The Federal Reserve's Federal Open Market Committee met last week and Janet Yellen held her first press conference as Fed chair. According to the FOMC statement released after the meeting, the Fed cited severe winter weather conditions as a reason for slow economic growth in recent months.
Mortgage giant Freddie Mac regularly tracks and reports on average mortgage rates. Their most recent report, on May 12, 2016, notes that average rates have dipped to 3.57%. On the same date in 2015, they reported average rates of 3.85%–more than .25% higher. This a three-year low for mortgage rates.
Rates began moving consistently lower on December 30 of last year.
To put the improvement into perspective, a $300,000 loan in December of last year would have a monthly payment of around $1,406 for a 30-year term and a rate of 3.85%. Today, that same loan at 3.57% will have a monthly payment of $1,358—a drop of $48 per month.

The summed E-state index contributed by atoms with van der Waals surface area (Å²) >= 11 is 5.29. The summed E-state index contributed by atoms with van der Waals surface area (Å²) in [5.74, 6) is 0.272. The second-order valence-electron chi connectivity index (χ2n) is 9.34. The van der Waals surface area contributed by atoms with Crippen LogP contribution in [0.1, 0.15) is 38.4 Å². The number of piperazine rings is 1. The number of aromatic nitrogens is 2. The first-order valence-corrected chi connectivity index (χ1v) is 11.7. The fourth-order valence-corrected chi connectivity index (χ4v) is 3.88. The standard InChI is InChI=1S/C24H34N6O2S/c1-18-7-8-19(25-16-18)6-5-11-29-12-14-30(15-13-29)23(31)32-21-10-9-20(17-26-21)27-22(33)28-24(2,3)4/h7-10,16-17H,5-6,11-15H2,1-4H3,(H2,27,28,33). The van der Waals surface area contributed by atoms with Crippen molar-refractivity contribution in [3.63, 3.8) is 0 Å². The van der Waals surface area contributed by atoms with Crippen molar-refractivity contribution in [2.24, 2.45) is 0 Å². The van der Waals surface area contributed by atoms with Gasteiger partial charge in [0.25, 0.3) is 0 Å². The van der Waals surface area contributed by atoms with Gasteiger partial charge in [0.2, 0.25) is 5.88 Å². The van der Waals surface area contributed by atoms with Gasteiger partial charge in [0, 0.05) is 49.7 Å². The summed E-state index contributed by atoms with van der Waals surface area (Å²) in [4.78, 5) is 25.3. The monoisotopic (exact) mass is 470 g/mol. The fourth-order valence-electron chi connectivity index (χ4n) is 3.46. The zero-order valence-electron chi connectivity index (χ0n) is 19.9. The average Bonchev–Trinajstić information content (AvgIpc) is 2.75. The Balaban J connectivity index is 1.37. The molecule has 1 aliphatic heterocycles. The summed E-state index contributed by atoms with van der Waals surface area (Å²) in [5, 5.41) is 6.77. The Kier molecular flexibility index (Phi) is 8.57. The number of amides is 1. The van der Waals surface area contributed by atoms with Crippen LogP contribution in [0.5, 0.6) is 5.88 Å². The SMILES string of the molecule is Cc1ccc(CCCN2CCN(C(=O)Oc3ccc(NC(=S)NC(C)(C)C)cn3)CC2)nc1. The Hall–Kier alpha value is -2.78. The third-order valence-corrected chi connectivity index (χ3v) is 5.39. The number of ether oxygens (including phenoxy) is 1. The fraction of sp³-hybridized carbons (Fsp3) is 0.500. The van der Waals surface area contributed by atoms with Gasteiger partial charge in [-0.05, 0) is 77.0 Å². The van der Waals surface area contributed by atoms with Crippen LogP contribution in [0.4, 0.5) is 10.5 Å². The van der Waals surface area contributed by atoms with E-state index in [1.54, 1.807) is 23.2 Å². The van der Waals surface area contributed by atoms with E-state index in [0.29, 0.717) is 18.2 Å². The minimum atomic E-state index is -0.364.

While this may not seem like a lot of money, it represents a savings of more than $17,000 in interest over the loan’s term.
To put it another way, today’s lower interest rate means that the same monthly payment at the lower interest rate will buy $10,500 more home at the “starter” level.
What’s behind these historically low rates? Some believe, incorrectly, that the Federal Reserve sets the mortgage rates. In reality, a sluggish economic recovery has ironically helped keep mortgage rates low. You should keep in mind, however, that as rates move to such low levels, there are forces in the market trying to move them higher; in other words, the low rates won’t be here forever.
How can you get the most benefit from these rates? First, you should realize that they are not here to stay. Whether you are thinking about buying your first home, moving up to a different home or improving your financial position by refinancing into a lower rate, you should take steps now to lock in a historically low rate.
Apply now by clicking the button below. You’ll quickly be able to speak with a loan officer to discuss your next steps—but don’t wait too long, as rates can’t stay at record lows forever.